An Account of the Persecutions in Italy, Under the Papacy (5/35)

One of the monks who attended the cardinal, being naturally of a savage and cruel disposition, requested of him that he might shed some of the blood of these poor people with his own hands; when his request being granted, the barbarous man took a large sharp knife, and cut the throats of fourscore men, women, and children, with as little remorse as a butcher would have killed so many sheep. Every one of these bodies were then ordered to be quartered, the quarters placed upon stakes, and then fixed in different parts of the country, within a circuit of thirty miles.

The four principal men of La Garde were hanged, and the clergyman was thrown from the top of his church steeple. He was terribly mangled, but not quite killed by the fall; at which time the viceroy passing by, said, “Is the dog yet living? Take him up, and give him to the hogs,” when, brutal as this sentence may appear, it was executed accordingly.

Sixty women were racked so violently, that the cords pierced their arms and legs close to the bone; when, being remanded to prison, their wounds mortified, and they died in the most miserable manner. Many others were put to death by various cruel means; and if any Roman Catholic, more compassionate than the rest, interceded for any of the reformed, he was immediately apprehended, and shared the same fate as a favorer of heretics.

The viceroy being obliged to march back to Naples, on some affairs of moment which required his presence, and the cardinal being recalled to Rome, the marquis of Butane was ordered to put the finishing stroke to what they had begun; which he at length effected, by acting with such barbarous rigor, that there was not a single person of the reformed religion left living in all Calabria.

Thus were a great number of inoffensive and harmless people deprived of their possessions, robbed of their property, driven from their homes, and at length murdered by various means, only because they would not sacrifice their consciences to the superstitions of others, embrace idolatrous doctrines which they abhorred, and accept of teachers whom they could not believe.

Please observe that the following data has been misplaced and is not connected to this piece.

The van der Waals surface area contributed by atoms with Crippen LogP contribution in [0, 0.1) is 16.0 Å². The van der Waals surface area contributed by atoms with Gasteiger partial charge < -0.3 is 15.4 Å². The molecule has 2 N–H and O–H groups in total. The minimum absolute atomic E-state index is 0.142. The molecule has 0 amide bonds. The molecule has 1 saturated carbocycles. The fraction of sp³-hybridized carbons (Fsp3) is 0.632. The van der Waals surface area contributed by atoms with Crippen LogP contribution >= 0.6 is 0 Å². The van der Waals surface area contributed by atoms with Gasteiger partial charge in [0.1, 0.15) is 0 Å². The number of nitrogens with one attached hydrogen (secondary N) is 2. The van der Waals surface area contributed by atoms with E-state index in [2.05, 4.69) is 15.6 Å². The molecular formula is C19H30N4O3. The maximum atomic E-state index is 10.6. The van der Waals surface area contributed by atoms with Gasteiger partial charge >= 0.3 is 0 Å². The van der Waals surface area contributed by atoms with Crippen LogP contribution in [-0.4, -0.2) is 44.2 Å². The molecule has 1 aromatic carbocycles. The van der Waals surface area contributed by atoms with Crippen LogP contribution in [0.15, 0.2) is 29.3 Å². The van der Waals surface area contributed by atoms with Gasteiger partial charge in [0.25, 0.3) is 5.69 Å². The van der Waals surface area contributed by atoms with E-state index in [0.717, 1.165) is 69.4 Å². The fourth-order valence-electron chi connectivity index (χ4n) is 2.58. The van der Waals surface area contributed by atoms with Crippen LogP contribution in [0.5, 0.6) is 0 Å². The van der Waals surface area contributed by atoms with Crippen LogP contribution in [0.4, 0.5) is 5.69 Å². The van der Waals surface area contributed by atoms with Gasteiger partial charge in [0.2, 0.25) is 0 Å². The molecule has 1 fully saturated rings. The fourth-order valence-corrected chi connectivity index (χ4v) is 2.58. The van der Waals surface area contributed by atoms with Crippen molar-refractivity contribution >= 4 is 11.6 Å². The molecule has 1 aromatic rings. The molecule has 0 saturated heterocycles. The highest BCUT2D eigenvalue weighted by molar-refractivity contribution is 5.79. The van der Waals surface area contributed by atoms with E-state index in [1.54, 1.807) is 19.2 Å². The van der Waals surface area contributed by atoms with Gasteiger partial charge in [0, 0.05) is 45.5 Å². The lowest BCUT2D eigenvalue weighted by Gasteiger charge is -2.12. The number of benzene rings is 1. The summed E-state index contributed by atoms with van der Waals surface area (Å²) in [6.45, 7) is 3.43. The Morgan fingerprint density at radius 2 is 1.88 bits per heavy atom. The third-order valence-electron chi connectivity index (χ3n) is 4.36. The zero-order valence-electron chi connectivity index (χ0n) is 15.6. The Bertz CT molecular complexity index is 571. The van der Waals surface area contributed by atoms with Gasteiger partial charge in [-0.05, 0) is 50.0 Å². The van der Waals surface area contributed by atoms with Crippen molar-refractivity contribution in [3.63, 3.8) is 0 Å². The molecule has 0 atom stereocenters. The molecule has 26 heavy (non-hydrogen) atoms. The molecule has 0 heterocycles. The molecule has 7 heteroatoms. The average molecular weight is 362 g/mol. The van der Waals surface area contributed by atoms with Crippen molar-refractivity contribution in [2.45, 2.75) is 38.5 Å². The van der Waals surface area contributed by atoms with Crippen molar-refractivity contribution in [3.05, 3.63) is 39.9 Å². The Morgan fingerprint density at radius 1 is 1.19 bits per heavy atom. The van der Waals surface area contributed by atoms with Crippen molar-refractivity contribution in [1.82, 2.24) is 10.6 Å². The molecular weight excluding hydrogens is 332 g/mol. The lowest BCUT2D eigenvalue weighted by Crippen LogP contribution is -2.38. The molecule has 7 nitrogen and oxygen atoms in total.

Tyranny is of three kinds, viz., that which enslaves the person, that which seizes the property, and that which prescribes and dictates to the mind. The two first sorts may be termed civil tyranny, and have been practiced by arbitrary sovereigns in all ages, who have delighted in tormenting the persons, and stealing the properties of their unhappy subjects. But the third sort, viz., prescribing and dictating to the mind, may be called ecclesiastical tyranny: and this is the worst kind of tyranny, as it includes the other two sorts; for the Romish clergy not only do torture the body and seize the effects of those they persecute, but take the lives, torment the minds, and, if possible, would tyrannize over the souls of the unhappy victims.

Account of the Persecutions in the Valleys of Piedmont

Many of the Waldenses, to avoid the persecutions to which they were continually subjected in France, went and settled in the valleys of Piedmont, where they increased exceedingly, and flourished very much for a considerable time.

Though they were harmless in their behavior, inoffensive in their conversation, and paid tithes to the Roman clergy, yet the latter could not be contented, but wished to give them some distrubance: they, accordingly, complained to the archbishop of Turin that the Waldenses of the valleys of Piedmont were heretics, for these reasons:
# 1. That they did not believe in the doctrines of the Church of Rome.
# 2. That they made no offerings or prayers for the dead.
# 3. That they did not go to Mass.
# 4. That they did not confess, and receive absolution.
# 5. That they did not believe in purgatory, or pay money to get the souls of their friends out of it.

Foxe’s Book of the Martyrs, Chapter 6

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